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Former RCMP officer, who spent time in Estevan, reflects on 40-year career

Stressed importance of being a part of communities throughout years of service.

YORKTON – Being a member of the Royal Canadian Mounted Police can be a tough job, but for some, it's the opportunity to have an impact in a community that makes for a rewarding career.

Retired RCMP officer Pat Rawlick — who spent 40 years serving the province of Saskatchewan as a member of the national police force from 1968 until 2008, including time in Estevan — said his journey through the ranks was “extremely rewarding”.

Rawlick, who is originally from Winnipeg, said he was still a child when he decided he wanted to join the force.

"I was probably 10 years old, and there's a resort north of Winnipeg called Winnipeg Beach – we would drive into Winnipeg Beach and go for lunch and I remember one day walking with my dad and mom on the main street in Winnipeg Beach and there were two RCMP coming towards us — honestly they looked like they were 10 feet tall — they wore boots and breeches and they had their Stetsons on and their Sam Browns on, which is the holsters," said Rawlick in an interview with Yorkton This Week.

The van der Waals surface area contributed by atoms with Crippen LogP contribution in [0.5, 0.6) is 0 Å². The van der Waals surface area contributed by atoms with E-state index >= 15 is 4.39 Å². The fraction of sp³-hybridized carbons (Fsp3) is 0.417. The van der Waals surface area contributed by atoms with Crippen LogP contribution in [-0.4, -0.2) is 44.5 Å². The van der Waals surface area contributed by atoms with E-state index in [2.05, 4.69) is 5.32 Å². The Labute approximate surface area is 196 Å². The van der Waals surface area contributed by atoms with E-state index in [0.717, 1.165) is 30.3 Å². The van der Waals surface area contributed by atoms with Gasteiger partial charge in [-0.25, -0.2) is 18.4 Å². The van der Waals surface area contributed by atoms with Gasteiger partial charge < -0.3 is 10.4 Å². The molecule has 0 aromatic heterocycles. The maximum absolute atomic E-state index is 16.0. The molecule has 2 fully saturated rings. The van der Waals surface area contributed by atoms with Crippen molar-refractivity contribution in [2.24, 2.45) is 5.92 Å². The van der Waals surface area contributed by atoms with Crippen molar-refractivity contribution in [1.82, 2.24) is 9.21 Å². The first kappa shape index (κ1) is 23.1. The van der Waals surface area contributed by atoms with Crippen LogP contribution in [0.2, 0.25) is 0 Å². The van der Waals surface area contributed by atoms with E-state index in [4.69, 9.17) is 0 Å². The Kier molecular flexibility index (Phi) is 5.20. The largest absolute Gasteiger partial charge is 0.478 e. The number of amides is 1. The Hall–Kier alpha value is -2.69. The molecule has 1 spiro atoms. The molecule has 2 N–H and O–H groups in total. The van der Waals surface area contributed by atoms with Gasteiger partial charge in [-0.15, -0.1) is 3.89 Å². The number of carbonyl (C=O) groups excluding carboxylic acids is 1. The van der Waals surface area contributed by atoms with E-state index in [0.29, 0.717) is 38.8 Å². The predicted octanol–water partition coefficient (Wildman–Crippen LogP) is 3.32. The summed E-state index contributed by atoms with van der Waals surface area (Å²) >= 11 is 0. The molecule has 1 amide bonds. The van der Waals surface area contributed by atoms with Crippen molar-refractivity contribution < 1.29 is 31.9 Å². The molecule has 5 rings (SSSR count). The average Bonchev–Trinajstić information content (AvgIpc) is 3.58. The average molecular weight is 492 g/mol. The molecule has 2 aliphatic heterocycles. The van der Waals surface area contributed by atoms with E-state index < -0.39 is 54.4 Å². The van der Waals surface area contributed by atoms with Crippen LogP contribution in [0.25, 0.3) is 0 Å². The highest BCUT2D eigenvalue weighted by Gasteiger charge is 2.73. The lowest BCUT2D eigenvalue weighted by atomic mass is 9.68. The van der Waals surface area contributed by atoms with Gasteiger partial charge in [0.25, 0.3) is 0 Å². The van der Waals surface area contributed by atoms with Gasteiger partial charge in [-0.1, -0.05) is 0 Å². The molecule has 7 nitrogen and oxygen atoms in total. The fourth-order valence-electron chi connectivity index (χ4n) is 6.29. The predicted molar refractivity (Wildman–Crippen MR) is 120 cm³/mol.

"When people saw them, they went to the edges of the sidewalk or closer to the building to let these two RCMP go through," said Rawlick, adding, "since that day — I don't know what it was — but I always wanted to be a member of the RCMP."

"It was branded in my mind and in my heart that that's the occupation that I wanted."

Rawlick's childhood dream would materialize on Jan. 2, 1968, when he would take the train from Winnipeg to Regina to attend training for the RCMP.

"I had been sworn in before Jan. 1 in Winnipeg on Main Street and on Jan. 2 my mother and my dad and my sister and friends took me to the train."

Rawlick said he started training at the RCMP Depot in Regina, but finished his in Alberta.

"In my time there was a lot of members applying for the force and depot was really full, so to accommodate more policemen they would transfer every second troop to Penhold, Alta. – we stayed at an old military base and we finished our second part of training there."

After completing training, Rawlick returned to Regina to begin working for the RCMP.  In the months and years to follow, the new recruit would find himself stationed in several different Saskatchewan communities.

"After I had graduated from Penhold, Alta., I was transferred back to Regina Town Station – I got into barracks on the fifth floor and that's where we lived and worked out of," said Rawlick, noting he was only in Regina for a few months before being transferred to Estevan and then to Kindersley several months later.

"In those days it was really easy to transfer members because we were all single – you weren't allowed to get married for five years — and it was cheap — [the RCMP] had no families to move.”

After working in Kindersley, Rawlick was transferred to Saskatoon Highway Patrol where he spent a year on the job before being transferred to Rosetown to work for the Highway Patrol.